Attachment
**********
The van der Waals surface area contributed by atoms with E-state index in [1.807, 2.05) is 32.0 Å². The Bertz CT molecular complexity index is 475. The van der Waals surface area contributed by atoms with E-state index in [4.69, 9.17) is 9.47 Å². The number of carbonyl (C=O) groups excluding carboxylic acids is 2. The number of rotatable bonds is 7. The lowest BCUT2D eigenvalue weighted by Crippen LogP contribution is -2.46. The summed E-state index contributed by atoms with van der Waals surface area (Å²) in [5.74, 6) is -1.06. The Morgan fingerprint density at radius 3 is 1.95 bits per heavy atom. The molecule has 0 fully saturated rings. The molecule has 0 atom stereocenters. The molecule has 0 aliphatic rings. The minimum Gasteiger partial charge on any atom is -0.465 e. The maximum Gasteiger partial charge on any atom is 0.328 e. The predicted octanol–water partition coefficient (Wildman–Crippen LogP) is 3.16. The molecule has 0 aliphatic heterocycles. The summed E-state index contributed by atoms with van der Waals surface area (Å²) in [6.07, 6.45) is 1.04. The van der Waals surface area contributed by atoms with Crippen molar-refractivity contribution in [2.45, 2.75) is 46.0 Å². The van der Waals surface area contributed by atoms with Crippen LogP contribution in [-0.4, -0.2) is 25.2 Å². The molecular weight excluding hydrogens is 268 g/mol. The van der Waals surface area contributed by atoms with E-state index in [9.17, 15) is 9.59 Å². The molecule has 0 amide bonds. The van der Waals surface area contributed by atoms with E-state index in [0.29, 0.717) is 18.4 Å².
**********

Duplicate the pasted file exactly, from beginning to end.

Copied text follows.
The van der Waals surface area contributed by atoms with E-state index in [1.807, 2.05) is 32.0 Å². The Bertz CT molecular complexity index is 475. The van der Waals surface area contributed by atoms with E-state index in [4.69, 9.17) is 9.47 Å². The number of carbonyl (C=O) groups excluding carboxylic acids is 2. The number of rotatable bonds is 7. The lowest BCUT2D eigenvalue weighted by Crippen LogP contribution is -2.46. The summed E-state index contributed by atoms with van der Waals surface area (Å²) in [5.74, 6) is -1.06. The Morgan fingerprint density at radius 3 is 1.95 bits per heavy atom. The molecule has 0 fully saturated rings. The molecule has 0 atom stereocenters. The molecule has 0 aliphatic rings. The minimum Gasteiger partial charge on any atom is -0.465 e. The maximum Gasteiger partial charge on any atom is 0.328 e. The predicted octanol–water partition coefficient (Wildman–Crippen LogP) is 3.16. The molecule has 0 aliphatic heterocycles. The summed E-state index contributed by atoms with van der Waals surface area (Å²) in [6.07, 6.45) is 1.04. The van der Waals surface area contributed by atoms with Crippen molar-refractivity contribution in [2.45, 2.75) is 46.0 Å². The van der Waals surface area contributed by atoms with Crippen LogP contribution in [-0.4, -0.2) is 25.2 Å². The molecular weight excluding hydrogens is 268 g/mol. The van der Waals surface area contributed by atoms with E-state index in [9.17, 15) is 9.59 Å². The molecule has 0 amide bonds. The van der Waals surface area contributed by atoms with E-state index in [0.29, 0.717) is 18.4 Å².